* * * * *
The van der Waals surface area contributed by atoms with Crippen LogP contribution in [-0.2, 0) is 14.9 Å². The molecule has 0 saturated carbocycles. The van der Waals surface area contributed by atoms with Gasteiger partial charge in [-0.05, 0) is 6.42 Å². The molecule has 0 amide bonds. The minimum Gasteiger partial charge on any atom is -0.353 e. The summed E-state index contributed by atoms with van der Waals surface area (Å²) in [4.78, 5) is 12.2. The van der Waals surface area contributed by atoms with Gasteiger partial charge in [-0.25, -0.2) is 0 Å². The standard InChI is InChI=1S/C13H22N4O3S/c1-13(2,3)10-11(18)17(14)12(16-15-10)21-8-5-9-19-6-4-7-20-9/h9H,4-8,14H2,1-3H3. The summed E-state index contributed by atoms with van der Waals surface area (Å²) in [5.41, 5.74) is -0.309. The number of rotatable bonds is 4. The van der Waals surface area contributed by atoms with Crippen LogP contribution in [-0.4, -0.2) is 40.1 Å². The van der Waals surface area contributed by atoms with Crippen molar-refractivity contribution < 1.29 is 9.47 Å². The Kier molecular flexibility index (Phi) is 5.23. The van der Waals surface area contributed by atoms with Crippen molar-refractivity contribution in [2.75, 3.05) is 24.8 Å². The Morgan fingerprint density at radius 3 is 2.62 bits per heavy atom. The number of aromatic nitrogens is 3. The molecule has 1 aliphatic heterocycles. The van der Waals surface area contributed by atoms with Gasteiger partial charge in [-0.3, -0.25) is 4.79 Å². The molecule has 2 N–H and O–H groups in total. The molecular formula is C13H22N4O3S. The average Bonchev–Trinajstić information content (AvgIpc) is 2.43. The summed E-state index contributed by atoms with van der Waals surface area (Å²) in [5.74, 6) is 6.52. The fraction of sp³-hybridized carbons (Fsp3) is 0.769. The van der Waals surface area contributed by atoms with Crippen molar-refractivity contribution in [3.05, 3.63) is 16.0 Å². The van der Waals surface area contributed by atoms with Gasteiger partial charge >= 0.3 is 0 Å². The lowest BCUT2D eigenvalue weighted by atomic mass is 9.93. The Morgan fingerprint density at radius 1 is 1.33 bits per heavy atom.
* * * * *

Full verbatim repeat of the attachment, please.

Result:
The van der Waals surface area contributed by atoms with Crippen LogP contribution in [-0.2, 0) is 14.9 Å². The molecule has 0 saturated carbocycles. The van der Waals surface area contributed by atoms with Gasteiger partial charge in [-0.05, 0) is 6.42 Å². The molecule has 0 amide bonds. The minimum Gasteiger partial charge on any atom is -0.353 e. The summed E-state index contributed by atoms with van der Waals surface area (Å²) in [4.78, 5) is 12.2. The van der Waals surface area contributed by atoms with Gasteiger partial charge in [-0.25, -0.2) is 0 Å². The standard InChI is InChI=1S/C13H22N4O3S/c1-13(2,3)10-11(18)17(14)12(16-15-10)21-8-5-9-19-6-4-7-20-9/h9H,4-8,14H2,1-3H3. The summed E-state index contributed by atoms with van der Waals surface area (Å²) in [5.41, 5.74) is -0.309. The number of rotatable bonds is 4. The van der Waals surface area contributed by atoms with Crippen LogP contribution in [-0.4, -0.2) is 40.1 Å². The van der Waals surface area contributed by atoms with Crippen molar-refractivity contribution < 1.29 is 9.47 Å². The Kier molecular flexibility index (Phi) is 5.23. The van der Waals surface area contributed by atoms with Crippen molar-refractivity contribution in [2.75, 3.05) is 24.8 Å². The Morgan fingerprint density at radius 3 is 2.62 bits per heavy atom. The number of aromatic nitrogens is 3. The molecule has 1 aliphatic heterocycles. The van der Waals surface area contributed by atoms with Gasteiger partial charge in [-0.3, -0.25) is 4.79 Å². The molecule has 2 N–H and O–H groups in total. The molecular formula is C13H22N4O3S. The average Bonchev–Trinajstić information content (AvgIpc) is 2.43. The summed E-state index contributed by atoms with van der Waals surface area (Å²) in [5.74, 6) is 6.52. The fraction of sp³-hybridized carbons (Fsp3) is 0.769. The van der Waals surface area contributed by atoms with Crippen molar-refractivity contribution in [3.05, 3.63) is 16.0 Å². The van der Waals surface area contributed by atoms with Gasteiger partial charge >= 0.3 is 0 Å². The lowest BCUT2D eigenvalue weighted by atomic mass is 9.93. The Morgan fingerprint density at radius 1 is 1.33 bits per heavy atom.